Bradley Wiggins has a mission. At nine minutes past three on Wednesday afternoon, central European time, Britain's cycling knight will propel his bike out of Montecatini Terme, a small town that traces its roots to medieval times, and head south-east across the warm Tuscan countryside, destination Florence. He will ride for around an hour, covering nearly 58km to finish in front of the Nelson Mandela Forum with the aim of completing a long ride to freedom from a year that, appropriately enough since we are in the land of Latin, has threatened to be his annus horribilis, and then some.
It is the longest distance ever demanded of the riders in the time trial at the World Championships but Wiggins likes to have a mission. He is a bike rider who likes to be programmed, likes to be instructed, likes to know exactly what he has to do. It helps him deliver and it helps keep out the doubts. "It's just you against your bike," he said. The way he likes it.
There have been doubts this year, not least the ones that gripped him through eight stages of the Giro d'Italia. It was on a damp May day in Treviso some 170 miles north-east of today's race that illness forced him to end his quest for the pink jersey. He limped home and could barely bring himself to watch Chris Froome replace him as Tour de France champion a couple of months later. The king of the road is dead, long live the king…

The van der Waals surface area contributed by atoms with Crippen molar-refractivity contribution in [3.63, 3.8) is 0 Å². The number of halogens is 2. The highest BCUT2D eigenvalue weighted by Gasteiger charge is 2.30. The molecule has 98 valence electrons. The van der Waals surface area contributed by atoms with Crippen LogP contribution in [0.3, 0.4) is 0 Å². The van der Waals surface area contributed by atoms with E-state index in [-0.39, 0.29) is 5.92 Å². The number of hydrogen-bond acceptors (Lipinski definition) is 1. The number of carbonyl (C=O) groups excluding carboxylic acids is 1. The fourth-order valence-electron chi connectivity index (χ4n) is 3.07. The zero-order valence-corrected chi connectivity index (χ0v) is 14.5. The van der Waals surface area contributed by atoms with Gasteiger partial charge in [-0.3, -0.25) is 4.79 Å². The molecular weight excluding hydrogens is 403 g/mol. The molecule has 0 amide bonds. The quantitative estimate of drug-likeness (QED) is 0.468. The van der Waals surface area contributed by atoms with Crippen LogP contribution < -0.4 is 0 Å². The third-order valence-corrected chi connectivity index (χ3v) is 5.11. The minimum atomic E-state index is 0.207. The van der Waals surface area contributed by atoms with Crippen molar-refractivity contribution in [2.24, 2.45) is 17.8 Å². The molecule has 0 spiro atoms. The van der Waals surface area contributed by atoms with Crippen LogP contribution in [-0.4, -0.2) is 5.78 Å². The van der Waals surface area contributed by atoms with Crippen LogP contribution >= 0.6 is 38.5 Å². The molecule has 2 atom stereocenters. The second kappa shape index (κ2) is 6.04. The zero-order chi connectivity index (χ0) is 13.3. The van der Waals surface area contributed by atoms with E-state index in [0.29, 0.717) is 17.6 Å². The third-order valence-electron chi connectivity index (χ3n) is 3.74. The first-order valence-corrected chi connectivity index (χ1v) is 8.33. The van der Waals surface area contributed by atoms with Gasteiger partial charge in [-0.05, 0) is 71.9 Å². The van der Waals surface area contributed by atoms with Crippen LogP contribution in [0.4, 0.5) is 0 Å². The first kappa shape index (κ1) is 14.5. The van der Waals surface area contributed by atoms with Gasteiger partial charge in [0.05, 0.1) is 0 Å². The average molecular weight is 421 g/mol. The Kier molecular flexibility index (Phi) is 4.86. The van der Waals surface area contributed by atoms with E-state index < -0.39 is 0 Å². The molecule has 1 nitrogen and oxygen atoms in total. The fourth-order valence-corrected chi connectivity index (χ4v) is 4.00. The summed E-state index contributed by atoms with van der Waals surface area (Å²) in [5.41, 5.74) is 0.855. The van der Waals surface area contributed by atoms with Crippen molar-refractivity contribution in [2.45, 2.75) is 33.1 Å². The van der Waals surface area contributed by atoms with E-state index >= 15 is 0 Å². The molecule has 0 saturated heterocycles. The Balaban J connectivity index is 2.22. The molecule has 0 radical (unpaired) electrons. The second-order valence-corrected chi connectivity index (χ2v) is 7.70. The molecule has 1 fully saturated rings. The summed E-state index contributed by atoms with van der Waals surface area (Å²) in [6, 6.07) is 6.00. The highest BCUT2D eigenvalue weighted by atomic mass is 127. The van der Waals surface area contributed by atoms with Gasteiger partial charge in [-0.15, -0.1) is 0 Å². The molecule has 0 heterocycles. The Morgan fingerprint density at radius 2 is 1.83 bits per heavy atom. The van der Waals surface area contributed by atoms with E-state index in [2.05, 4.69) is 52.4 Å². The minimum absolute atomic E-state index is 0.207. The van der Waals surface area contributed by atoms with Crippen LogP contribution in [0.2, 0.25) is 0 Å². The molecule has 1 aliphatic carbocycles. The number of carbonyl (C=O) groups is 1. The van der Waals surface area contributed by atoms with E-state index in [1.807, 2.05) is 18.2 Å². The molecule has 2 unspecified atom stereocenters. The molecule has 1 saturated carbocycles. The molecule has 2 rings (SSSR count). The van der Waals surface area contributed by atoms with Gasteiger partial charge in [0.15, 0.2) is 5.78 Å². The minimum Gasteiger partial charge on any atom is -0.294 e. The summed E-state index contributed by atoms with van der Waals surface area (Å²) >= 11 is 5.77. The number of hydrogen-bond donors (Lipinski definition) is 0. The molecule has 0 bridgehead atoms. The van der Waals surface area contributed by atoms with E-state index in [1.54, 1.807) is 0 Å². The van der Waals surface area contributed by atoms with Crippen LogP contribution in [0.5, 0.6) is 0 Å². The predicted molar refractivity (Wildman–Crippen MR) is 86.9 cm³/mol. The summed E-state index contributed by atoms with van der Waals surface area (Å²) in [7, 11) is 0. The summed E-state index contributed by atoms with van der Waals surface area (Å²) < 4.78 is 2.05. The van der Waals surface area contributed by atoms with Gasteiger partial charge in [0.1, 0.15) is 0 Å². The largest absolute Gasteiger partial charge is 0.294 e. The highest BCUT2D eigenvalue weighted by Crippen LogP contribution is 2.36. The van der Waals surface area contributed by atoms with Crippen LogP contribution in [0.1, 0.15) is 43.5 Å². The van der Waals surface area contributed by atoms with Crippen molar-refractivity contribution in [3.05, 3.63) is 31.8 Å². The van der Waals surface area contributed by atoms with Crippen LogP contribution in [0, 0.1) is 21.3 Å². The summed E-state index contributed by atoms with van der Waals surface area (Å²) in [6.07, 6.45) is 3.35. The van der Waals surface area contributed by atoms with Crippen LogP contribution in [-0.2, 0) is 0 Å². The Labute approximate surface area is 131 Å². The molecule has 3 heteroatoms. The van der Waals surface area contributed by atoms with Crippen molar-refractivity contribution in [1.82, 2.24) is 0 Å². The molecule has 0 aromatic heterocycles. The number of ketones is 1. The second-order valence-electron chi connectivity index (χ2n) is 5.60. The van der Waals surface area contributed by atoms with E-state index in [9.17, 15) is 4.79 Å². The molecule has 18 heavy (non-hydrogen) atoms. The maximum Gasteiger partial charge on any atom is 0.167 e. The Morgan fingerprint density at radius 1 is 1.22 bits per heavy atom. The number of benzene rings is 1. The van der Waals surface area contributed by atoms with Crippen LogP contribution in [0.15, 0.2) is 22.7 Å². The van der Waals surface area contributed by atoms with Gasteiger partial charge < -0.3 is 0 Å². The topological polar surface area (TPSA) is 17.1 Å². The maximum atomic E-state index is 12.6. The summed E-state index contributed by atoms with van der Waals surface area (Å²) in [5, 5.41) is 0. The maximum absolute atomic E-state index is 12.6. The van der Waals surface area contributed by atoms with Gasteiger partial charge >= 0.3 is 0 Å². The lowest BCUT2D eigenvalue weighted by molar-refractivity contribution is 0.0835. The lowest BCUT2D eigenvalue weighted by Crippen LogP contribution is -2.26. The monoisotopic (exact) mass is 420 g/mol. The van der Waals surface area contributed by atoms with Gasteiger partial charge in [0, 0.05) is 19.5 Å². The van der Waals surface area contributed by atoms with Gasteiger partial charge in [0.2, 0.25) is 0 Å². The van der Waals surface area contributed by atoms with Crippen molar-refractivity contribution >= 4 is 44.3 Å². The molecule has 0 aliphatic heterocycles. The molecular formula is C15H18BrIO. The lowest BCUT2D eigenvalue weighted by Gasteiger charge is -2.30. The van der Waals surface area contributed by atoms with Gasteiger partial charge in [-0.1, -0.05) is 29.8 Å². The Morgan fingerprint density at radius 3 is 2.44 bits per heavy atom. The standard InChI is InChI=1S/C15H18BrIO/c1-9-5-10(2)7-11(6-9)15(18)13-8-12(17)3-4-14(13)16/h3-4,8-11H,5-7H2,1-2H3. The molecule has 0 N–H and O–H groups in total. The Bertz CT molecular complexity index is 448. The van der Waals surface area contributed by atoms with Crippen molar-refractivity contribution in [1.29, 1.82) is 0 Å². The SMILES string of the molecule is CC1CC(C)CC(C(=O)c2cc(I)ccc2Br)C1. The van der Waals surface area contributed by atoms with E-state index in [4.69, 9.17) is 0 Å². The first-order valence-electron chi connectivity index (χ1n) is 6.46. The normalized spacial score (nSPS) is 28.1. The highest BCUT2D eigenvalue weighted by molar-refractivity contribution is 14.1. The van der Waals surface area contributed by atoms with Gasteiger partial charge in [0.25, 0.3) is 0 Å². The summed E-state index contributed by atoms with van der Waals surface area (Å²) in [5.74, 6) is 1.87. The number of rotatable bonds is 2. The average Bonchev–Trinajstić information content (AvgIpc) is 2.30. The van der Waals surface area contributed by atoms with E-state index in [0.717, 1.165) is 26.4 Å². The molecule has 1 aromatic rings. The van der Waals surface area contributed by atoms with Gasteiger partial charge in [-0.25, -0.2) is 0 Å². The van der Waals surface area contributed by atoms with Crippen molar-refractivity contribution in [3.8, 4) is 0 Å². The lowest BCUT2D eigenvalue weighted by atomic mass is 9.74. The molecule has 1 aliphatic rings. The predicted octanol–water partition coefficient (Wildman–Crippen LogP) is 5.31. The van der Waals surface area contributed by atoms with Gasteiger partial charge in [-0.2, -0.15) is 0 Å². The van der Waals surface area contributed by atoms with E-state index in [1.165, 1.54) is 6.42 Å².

The prospect of ending what has been the most painful of years with a rainbow jersey, finding his own little pot of gold in Florence in the shape of his first World Championship title on the road, has become a huge motivation, and as his smooth ride around Britain last week demonstrated there is cause for optimism.
"He knows where he is now," said Rod Ellingworth, Britain's team coach and Sky's performance manager. "He knows what he has to do and time trialling is his thing, right since he has been a kid he has been world-class at the time trial. We will certainly see a good ride from Brad. It is going to be close. I think for him, to be honest, it's win or bust. When you think about the World Championships it is all about that rainbow jersey. Ultimately it is about winning, that is our business."
The tense, anxious Wiggins of earlier in the year has been replaced by a noticeably more relaxed athlete and a bigger one too. He has bulked up for the demands of the time trial, adding nearly a stone over the course of the summer.
Wiggins arrived back in Italy on Monday, having flown from London in a private jet, and this morning he and Alex Dowsett, the other Briton in the 37-strong field, set out for a recce of the course, a largely flat and straight route until it becomes more technical in the closing stages through Florence's narrow streets. It should suit Wiggins, suggests Ellingworth.